The role of the judiciary in modern society is no different than ever - to assist in delivering justice. The day-to-day role of the judiciary is to apply the law to factual situations and provide a just resolution for the parties as well as for society. The cases that go beyond those day-to-day determinations are what we are mainly to consider here. Behind that easy answer - what is justice? Is justice different at least in some ways in a modern society versus some other societies now or in the past? John Rawls suggests the answer is yes. 1 He says in his collected papers we can only evaluate justice in our own society. I would include at least common law countries in the definition of our society.

And to whom is justice delivered? Only those within the jurisdiction of the court? Citizens of the United States who are combatants against us on foreign soil? Foreign nationals within our borders? What if the habeas corpus jurisdiction of a constitutionally-created Court was circumscribed by legislation or by executive action as President Lincoln did with certain individuals in suspending their right to habeas corpus at the outset of the Civil War? And remember, in analysis, having the power to do something is one thing, having authority to do it is another. President Lincoln had the power but not the authority.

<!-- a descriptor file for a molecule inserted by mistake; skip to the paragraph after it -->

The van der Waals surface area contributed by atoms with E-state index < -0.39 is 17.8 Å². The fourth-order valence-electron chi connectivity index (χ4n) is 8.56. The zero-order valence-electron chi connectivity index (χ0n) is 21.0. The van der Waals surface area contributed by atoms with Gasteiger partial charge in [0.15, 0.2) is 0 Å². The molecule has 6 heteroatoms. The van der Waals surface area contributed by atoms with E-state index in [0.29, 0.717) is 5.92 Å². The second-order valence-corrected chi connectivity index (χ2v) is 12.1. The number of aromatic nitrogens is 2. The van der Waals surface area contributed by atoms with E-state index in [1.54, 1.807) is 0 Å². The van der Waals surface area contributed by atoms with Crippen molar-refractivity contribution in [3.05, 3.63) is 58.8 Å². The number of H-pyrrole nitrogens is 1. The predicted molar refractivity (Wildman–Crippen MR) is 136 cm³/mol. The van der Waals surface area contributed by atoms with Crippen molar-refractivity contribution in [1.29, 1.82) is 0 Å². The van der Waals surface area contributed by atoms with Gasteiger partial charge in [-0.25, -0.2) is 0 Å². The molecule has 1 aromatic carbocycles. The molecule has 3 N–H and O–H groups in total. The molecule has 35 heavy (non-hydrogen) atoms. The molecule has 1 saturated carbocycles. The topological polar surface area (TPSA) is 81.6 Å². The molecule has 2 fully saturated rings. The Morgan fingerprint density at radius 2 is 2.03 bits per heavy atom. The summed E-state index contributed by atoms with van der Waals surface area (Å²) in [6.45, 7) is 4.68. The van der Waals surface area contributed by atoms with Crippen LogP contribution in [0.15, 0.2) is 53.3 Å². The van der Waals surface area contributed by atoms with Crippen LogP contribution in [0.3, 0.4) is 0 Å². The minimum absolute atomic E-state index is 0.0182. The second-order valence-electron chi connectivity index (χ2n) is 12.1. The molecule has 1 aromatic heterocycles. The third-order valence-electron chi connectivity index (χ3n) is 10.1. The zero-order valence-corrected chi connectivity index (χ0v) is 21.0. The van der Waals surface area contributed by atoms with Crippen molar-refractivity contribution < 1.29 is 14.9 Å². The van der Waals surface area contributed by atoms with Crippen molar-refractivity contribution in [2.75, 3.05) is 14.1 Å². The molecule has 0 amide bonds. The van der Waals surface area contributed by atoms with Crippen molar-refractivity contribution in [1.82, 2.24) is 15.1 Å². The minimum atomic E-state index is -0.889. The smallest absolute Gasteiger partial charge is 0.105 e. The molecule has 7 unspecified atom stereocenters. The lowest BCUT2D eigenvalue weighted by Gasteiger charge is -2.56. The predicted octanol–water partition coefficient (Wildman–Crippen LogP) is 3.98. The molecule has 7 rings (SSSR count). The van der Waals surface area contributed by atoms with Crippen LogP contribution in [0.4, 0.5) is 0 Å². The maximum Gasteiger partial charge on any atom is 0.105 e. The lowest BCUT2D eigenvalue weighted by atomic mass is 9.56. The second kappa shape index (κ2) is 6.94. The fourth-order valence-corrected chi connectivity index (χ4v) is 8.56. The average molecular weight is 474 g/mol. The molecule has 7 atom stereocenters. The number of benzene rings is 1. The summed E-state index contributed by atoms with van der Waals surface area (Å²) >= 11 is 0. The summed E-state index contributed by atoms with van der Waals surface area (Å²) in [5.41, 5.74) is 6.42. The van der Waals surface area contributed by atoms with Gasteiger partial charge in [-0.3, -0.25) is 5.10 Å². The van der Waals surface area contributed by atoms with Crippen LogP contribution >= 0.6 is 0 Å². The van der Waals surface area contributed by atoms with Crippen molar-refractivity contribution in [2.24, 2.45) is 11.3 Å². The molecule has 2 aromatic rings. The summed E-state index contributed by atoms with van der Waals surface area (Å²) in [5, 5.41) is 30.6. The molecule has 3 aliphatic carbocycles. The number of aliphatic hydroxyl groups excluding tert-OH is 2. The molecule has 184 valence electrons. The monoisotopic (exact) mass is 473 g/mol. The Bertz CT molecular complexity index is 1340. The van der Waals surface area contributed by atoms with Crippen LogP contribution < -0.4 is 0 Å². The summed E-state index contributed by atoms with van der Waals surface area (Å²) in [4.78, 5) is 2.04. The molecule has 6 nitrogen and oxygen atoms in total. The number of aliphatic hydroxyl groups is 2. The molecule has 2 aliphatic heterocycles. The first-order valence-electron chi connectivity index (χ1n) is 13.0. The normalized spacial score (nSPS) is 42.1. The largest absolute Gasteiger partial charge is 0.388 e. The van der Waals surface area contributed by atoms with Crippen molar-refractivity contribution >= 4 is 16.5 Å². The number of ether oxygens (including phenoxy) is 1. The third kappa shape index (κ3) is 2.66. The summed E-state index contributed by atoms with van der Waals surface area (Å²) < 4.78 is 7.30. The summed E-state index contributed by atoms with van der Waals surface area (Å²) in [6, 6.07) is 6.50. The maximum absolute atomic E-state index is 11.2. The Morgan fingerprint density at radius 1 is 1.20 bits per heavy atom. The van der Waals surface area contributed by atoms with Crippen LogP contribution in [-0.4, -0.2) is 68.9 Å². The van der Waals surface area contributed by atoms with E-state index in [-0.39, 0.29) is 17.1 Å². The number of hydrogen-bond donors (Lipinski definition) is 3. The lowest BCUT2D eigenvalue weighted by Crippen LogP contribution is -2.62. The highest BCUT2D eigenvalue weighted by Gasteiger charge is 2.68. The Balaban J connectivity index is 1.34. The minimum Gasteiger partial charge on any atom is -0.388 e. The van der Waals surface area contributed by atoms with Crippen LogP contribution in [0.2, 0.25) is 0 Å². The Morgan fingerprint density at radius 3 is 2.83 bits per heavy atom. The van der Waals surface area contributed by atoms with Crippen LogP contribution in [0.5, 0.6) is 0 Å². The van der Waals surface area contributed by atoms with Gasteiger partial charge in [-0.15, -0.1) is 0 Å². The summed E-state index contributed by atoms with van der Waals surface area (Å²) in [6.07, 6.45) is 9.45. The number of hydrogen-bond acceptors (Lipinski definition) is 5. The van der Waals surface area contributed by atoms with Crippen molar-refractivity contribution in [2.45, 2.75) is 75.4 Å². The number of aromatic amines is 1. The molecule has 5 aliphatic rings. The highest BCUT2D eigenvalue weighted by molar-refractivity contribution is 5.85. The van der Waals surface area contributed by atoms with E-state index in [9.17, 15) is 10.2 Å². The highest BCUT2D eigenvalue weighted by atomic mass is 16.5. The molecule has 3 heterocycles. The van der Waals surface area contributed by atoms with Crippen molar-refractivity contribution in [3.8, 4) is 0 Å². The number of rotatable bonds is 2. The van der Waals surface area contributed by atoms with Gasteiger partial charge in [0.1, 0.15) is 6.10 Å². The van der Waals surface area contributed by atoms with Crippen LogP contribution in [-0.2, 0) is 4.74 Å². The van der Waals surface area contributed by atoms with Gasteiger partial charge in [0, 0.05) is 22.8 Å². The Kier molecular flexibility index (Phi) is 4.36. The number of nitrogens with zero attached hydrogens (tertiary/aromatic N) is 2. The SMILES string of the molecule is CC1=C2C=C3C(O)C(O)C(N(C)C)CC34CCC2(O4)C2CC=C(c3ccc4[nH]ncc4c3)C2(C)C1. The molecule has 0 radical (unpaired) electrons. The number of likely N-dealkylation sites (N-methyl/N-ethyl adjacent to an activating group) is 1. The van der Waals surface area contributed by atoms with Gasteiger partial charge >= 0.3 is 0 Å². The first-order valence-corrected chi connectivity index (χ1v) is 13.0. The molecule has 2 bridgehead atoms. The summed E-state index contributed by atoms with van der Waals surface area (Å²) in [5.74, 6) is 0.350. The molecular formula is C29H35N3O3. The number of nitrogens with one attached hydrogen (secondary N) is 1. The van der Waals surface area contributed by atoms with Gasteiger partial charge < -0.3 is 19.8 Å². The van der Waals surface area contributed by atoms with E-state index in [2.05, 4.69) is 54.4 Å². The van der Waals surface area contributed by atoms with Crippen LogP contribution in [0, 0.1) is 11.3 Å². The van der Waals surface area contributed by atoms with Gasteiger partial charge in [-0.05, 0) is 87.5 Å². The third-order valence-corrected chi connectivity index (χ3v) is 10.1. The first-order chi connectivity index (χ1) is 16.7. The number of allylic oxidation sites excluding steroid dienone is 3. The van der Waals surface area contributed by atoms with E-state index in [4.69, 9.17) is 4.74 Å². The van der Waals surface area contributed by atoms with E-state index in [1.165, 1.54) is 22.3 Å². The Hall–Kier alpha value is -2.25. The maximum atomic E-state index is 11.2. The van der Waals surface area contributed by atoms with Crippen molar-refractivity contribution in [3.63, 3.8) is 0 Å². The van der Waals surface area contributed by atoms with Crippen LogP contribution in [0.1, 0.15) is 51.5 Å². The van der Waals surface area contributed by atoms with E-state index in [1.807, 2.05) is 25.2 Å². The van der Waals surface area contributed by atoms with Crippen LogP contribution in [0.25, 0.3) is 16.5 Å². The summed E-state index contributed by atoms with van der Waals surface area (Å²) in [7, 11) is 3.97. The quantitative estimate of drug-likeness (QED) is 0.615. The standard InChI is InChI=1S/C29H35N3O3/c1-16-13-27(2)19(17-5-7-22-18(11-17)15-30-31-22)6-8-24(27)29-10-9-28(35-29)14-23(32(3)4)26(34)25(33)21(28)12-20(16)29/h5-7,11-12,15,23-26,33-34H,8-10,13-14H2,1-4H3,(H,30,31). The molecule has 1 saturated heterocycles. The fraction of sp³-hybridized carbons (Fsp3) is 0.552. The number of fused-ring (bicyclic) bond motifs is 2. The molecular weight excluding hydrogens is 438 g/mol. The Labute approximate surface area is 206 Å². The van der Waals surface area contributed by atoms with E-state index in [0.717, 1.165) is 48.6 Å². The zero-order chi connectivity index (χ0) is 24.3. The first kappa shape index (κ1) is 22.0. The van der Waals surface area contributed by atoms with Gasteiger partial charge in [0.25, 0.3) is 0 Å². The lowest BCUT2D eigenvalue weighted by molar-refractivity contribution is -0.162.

Note that I said the Courts assist in delivering justice. It is clear that the legislative, the executive, and the judicial branches ...